• Facebook - White Circle
  • Instagram - White Circle
  • Twitter - White Circle
  • Spotify - White Circle
  • YouTube - White Circle
  • iTunes - White Circle


logo invert.png
  • James Guido

Preparing for Mastering: Part 2 Bit Depth.

A little while ago I did a post about Bit Rate which was extremely helpful for some of you. So today I decided to do a little piece on Bit Depth.

Everyone has heard the 8 bit sound on Mario Kart, but differences between 16 Bit and 24 Bit really can confuse new producers. Essentially the Bit Depth gives us Dynamic Range, this is important for recording large changes in SPL and headroom in a recording.

In short the lower the bit Depth the less dynamic range or headroom a recording has, each bit is worth 6dB. Therefore a 24Bit (144dB) recording has significantly more dynamic range than a 16Bit (96dB) recording. To explain what I mean, most professional audio units have ~120dB of headroom. This means the noise floor of the unit is 120db below the clipping level.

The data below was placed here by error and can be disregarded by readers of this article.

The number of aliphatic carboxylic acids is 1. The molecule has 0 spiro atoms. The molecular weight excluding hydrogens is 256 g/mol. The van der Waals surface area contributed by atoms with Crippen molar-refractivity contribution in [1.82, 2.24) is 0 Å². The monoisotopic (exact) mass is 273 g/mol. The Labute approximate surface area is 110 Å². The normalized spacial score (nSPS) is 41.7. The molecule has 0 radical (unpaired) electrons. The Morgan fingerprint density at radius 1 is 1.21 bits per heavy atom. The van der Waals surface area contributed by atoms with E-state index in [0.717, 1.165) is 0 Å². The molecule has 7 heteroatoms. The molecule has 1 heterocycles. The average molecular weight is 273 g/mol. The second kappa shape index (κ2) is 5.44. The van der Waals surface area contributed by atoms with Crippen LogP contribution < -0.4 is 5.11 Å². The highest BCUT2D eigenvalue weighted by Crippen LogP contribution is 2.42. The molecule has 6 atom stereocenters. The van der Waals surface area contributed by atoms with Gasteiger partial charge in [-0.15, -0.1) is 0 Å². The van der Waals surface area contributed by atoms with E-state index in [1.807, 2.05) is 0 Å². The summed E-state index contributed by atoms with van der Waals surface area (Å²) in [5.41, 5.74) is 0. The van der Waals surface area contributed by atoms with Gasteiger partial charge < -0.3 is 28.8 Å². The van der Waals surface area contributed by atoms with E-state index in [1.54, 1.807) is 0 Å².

Therefore using 16bit audio is not taking advantage of the quality of your system as you are rejecting roughly ~24dB of dynamic range from your recording. Where as recording at 24 Bit actually gives you more dynamic range than your unit can handle, and you do not lose any headroom.

Most DAWs will on default record at 32 Bit which is plenty and then reduce this upon export. Audio within the DAW will preview at 32 Bit unless you have a plugin that is limiting this such as a bit crusher.

Problems with this occur when reducing the Bit Depth. When the audio is at the bottom of the dynamic range we end up with quantisation errors, essentially the processor is unsure of whether or not to play back sound or to mute the signal. You can try this in Ableton by using a redux and setting the bit depth on a track to 1 or 2 Bit and listening to the artefacts that occur during the decay of the audio you will also notice a significant quality reduction, there are many ways to do this in other DAWs.

To remedy this Dither is used, dither ads specific shapes of noise to the audio which boost the signal and stop this quantisation from occurring. If you add a white noise layer to the destructed signal in your DAW you are able to reduce these quantisation errors and hear the audio in much clearer quality, yet with the distinct addition of noise.

Of course the best method is to keep the bit depth consistent between recording and rendering and allowing the mastering engineer to deal with this during their session.

If you need any further help or wish to book in a mixing or mastering session you can contact us today!